Interpretation of hallmarks and main benefit test (MBT)

The appendix of the draft decree contains a so-called “white list” which names certain types of arrangements that are in principle not reportable. The German MDR legislation provides that the German tax authorities may define such a white list of arrangements, specifically, if such arrangements only result in a tax advantage in Germany, and this advantage is intended by German law. Hence, the publication of such a list was generally anticipated, however the “white list” published in the appendix to the draft decree is shorter than expected and, so far, lists only eight specific cases concerning inheritance tax/gift tax, income tax/retirement provision and the Research Allowance Act.

In addition, there is a further “white list” concerning hallmark A.3 (standardized documentation or structure), in which certain standard contracts are in principle excluded from the notification requirement. This applies, for example, to standard contracts used for the establishment of companies, the granting of loans or licenses, the secondment of employees, the agreement of services or standard arrangements typical for banks such as the acquisition of publicly listed financial instruments. A reporting obligation might still be triggered, if the contracts are structured in an untypical manner or additional steps are added to achieve a tax advantage.

Two-stage notification procedure

According to the MoF, the information to be disclosed on reportable arrangements can only be submitted in German. However, some information may also be submitted in English. In line with the German MDR legislation, the draft decree also reiterates that there is an obligation to list reportable arrangements in the annual tax return for the assessment period in which a tax advantage was first obtained or shall be obtained.

Generally, the German law requires reports to be filed by 31 August 2020 for reportable arrangements where the first step is implemented between 25 June 2018 and 30 June 2020. However, for technical reasons, there will be no objection if reports for the transitional period are submitted by 30 September 2020, since the reporting interface connection for electronic submission to the BZSt will likely only be made available as of 1 August 2020. This extension to the deadline for the submission of reports also applies to arrangements that are made available for implementation, that are ready for implementation or where the first step is implemented in July 2020. Thus, the first notifications would have to be submitted by 30 September 2020.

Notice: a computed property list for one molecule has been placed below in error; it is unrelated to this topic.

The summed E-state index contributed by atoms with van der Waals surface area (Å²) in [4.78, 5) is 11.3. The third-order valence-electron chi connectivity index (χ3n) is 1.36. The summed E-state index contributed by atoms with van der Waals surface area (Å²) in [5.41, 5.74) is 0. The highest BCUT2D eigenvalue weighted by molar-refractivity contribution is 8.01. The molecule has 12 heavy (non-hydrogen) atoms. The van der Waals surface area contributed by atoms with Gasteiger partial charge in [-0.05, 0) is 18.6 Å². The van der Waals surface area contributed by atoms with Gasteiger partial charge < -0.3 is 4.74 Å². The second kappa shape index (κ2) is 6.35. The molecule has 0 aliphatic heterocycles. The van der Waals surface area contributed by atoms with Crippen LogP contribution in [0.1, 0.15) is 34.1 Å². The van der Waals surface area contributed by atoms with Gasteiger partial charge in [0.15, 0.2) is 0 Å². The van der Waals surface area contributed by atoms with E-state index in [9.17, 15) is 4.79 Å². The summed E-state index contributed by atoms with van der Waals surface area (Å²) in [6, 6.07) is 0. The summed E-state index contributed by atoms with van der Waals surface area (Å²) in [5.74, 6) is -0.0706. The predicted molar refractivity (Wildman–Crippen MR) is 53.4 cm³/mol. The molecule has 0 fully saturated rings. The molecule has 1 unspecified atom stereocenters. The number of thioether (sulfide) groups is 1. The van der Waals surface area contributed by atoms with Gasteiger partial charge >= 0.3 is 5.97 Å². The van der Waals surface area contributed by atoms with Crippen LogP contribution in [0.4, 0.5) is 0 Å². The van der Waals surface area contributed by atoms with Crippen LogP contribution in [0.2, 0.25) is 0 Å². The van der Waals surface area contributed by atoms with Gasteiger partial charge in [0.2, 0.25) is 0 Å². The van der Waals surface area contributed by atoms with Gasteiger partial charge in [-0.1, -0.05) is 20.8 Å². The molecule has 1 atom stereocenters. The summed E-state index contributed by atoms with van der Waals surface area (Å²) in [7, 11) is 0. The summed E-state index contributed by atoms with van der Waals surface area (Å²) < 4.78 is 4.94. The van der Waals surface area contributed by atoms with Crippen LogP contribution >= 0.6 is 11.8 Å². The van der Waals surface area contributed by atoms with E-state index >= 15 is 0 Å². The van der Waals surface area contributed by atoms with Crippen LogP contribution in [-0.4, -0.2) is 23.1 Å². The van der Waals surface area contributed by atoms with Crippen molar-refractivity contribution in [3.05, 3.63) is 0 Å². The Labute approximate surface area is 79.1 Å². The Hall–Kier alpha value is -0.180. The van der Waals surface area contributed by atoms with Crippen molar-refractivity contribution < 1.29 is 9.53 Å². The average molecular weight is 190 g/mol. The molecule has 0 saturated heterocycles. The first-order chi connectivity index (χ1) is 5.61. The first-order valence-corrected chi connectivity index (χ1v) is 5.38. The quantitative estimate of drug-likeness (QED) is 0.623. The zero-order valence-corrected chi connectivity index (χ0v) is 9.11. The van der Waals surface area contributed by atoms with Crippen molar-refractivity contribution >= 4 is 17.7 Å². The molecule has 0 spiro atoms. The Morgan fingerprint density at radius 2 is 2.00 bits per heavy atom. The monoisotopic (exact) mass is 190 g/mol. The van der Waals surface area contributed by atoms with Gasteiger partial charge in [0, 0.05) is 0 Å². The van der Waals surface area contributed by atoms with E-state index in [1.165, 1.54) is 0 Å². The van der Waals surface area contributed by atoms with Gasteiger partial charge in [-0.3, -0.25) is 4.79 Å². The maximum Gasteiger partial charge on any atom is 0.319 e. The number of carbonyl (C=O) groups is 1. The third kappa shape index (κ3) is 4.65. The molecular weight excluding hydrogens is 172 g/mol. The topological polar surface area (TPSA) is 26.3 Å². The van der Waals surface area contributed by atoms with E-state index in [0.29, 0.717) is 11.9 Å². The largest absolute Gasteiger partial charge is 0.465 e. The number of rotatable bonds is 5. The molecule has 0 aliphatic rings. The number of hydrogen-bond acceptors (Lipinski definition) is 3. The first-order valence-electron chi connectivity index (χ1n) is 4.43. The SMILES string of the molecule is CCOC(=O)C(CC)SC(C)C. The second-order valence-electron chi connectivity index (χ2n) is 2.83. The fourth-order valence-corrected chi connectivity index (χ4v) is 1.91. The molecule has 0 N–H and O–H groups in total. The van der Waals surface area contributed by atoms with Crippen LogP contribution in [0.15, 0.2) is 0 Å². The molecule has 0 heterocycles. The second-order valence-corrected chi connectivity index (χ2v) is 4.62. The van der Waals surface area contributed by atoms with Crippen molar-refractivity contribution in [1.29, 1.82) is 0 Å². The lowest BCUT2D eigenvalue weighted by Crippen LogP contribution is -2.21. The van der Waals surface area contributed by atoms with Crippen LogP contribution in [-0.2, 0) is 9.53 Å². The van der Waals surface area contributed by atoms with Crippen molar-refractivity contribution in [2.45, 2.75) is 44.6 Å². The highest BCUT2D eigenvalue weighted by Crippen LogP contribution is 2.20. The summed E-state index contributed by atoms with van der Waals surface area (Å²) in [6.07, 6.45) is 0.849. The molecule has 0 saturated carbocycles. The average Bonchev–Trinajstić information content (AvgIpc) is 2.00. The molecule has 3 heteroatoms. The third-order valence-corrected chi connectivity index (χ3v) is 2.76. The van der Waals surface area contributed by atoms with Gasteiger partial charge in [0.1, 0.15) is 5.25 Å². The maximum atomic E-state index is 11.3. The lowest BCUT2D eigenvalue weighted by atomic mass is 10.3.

Next Steps

Determining if there is a reportable cross-border arrangement raises complex technical and procedural issues for taxpayers and intermediaries. Taxpayers and intermediaries who have operations in Germany should review their policies and strategies for logging and reporting tax arrangements so that they are fully prepared for meeting these obligations.

Endnote

  1. For further details on the German MDR legislation see EY Global Tax Alerts: Germany publishes draft Mandatory Disclosure Rules, dated 20 March 2019, German Ministry of Finance amends draft Mandatory Disclosure Rules, dated 30 September 2019 and German Government issues update on draft Mandatory Disclosure Rules, dated 10 October 2019.

For additional information with respect to this Alert, please contact the following:

Ernst & Young GmbH, Berlin
Ernst & Young GmbH, Düsseldorf
Ernst & Young GmbH, Munich
Ernst & Young LLP (United States), German Tax Desk, New York